does anyone have any clue what it means when the IgA levels are far off the other end.... much *higher* than the normal range?

I don't know. I did a quick search for two phrases, "elevated serum iga" and "hyper iga" and came up with lots of links that referenced a variety of autoimmune things. So you might just try searching for these phrases and reading the first few pages of links that come up.

Good luck!

0

Share this post


Link to post
Share on other sites

Well, I am really confused. I know the IGA says 39 (range 66-436), then under TTGA there is nothing, which I guess it means it is not back yet, it was a send out test, and then it says CELIA and under that IGA, Serum and it is 33 range 14-122. So is there something different with CELIA IGA, Serum as compared to IGA?

Thanks!

Megan

0

Share this post


Link to post
Share on other sites

This site may be helpful for you

http://www.celiacdiseasecenter.columbia.ed...C05-Testing.htm

The blood tests that comprise the Celiac panel are:

Anti-gliadin antibodies (AGA) both IgA and IgG

Anti-endomysial antibodies (EMA) - IgA

Anti-tissue transglutaminase antibodies (tTG) - IgA

Total IgA level.

If you are confused with the results, it may be worth it to call the doctor and ask to speak to the nurse. Specifically ask what tests where run, and for each tests, what were the reference ranges and the result of the test. Lab tests pages can be very confusing to read!

0

Share this post


Link to post
Share on other sites

I agree, you need to speak with your DR to help with the interpretation of the results. I find it sad that DR's just give the results to people and don't feel the need to offer any explanation... mine did just that. In her case, I'm not sure that she herself knew what they meant. :(

I found more information by doing exactly what you are... googling and posting on this forum. Sometimes, we have to really seek the answers to help figure out what is wrong with us. I hope you find your answers.

Liz

0

Share this post


Link to post
Share on other sites

Create an account or sign in to comment

You need to be a member in order to leave a comment

Create an account

Sign up for a new account in our community. It's easy!


Register a new account

Sign in

Already have an account? Sign in here.


Sign In Now
0

  • Forum Statistics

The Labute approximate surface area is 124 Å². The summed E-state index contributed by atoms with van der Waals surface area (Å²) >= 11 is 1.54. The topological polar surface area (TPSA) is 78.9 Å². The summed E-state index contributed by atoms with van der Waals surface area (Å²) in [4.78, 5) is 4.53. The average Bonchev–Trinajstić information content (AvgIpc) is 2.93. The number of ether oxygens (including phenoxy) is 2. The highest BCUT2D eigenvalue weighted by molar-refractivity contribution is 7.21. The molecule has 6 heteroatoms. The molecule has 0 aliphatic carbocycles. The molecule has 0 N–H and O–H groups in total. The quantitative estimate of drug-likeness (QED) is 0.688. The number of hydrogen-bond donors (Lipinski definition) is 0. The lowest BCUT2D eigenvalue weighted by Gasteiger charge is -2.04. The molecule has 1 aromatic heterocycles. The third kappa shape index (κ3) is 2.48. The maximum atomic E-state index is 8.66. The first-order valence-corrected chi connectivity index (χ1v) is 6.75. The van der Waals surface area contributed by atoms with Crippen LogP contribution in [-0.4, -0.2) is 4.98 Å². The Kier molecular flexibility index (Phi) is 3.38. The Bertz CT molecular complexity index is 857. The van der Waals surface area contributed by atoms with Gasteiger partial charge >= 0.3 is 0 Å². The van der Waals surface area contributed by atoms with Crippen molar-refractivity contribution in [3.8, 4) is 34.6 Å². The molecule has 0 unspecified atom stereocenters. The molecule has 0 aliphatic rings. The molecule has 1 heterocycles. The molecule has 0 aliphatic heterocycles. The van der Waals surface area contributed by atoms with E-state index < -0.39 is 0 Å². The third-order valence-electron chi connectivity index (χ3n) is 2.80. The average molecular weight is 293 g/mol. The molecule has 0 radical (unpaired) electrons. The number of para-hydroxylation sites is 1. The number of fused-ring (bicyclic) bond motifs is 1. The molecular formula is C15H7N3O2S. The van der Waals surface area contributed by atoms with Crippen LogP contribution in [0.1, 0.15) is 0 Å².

• Total Topics
      106,434
    • Total Posts
      930,553
  • Member Statistics

    • Total Members
      63,865
    • Most Online
      3,093

    Newest Member
    nikkita
    Joined
  • Popular Now

  • Topics

  • Posts

    • I'm still really new to all this but is it common to have trouble with sleep? I swear since my symptoms got really bad a few months ago I can't get 1 good nights sleep, like a 5 hour stretch is doing real good. Wake up at 3am wide awake almost every night. Told my doctor and they've recommended melatonin, that doesn't work. Tried chamomile and lavender tea, no help. Tried zzquil, that will knock me out but maybe for like an extra hour then I'm really drowsy the next morning from it. I don't know what to do.
    • I have 2 copies of DQ9. One from each parent.
    • Obviously from the outside it's difficult to comment, but if I were you I'd leave allergies for now and pursue definitive celiac testing via your doctor and preferably a gastroenterologist. They're the first port of call for digestion issues. If you do wind up being celiac it's possible that other allergies or intolerances would resolve or improve in any case once you've been on the diet for awhile. That's been my experience.   Ps note that wheat allergy is completely different and unrelated to celiac or non celiac gluten sensitivity. 
    • Thank you ps, it may be better if the thread title was changed as we now have two 'overwhelmed' topics. If it were 'Bile ducts and celiac?' then it may attract more users with direct experience?
    • Hello and welcome Maybe? From reading others accounts there's a big variation in how quickly gluten antibodies respond to the gluten diet. I did similar to you and my doctor said that 1 week back on should be enough to show up in a test, but he didn't know what he was talking about sadly... The 2 week figure refers to the endoscopy, for blood testing 8-12 weeks on gluten is more normal.  Basically if it comes back positive fine you have your answer. If its negative it may be a false negative due to your going gluten free beforehand. If you want to pursue a diagnosis then yes. Don't go off gluten again until you confirm that all testing is complete.  Keep a journal noting any symptoms, that may be useful to you later. More info here: There's some good info in the site faq: https://www.celiac.com/gluten-free/announcement/3-frequently-asked-questions-about-celiac-disease/ I know how you feel! Partway through my gluten challenge I knew that too results notwithstanding. Fwiw I think you've found your answer. Good luck!
  • Upcoming Events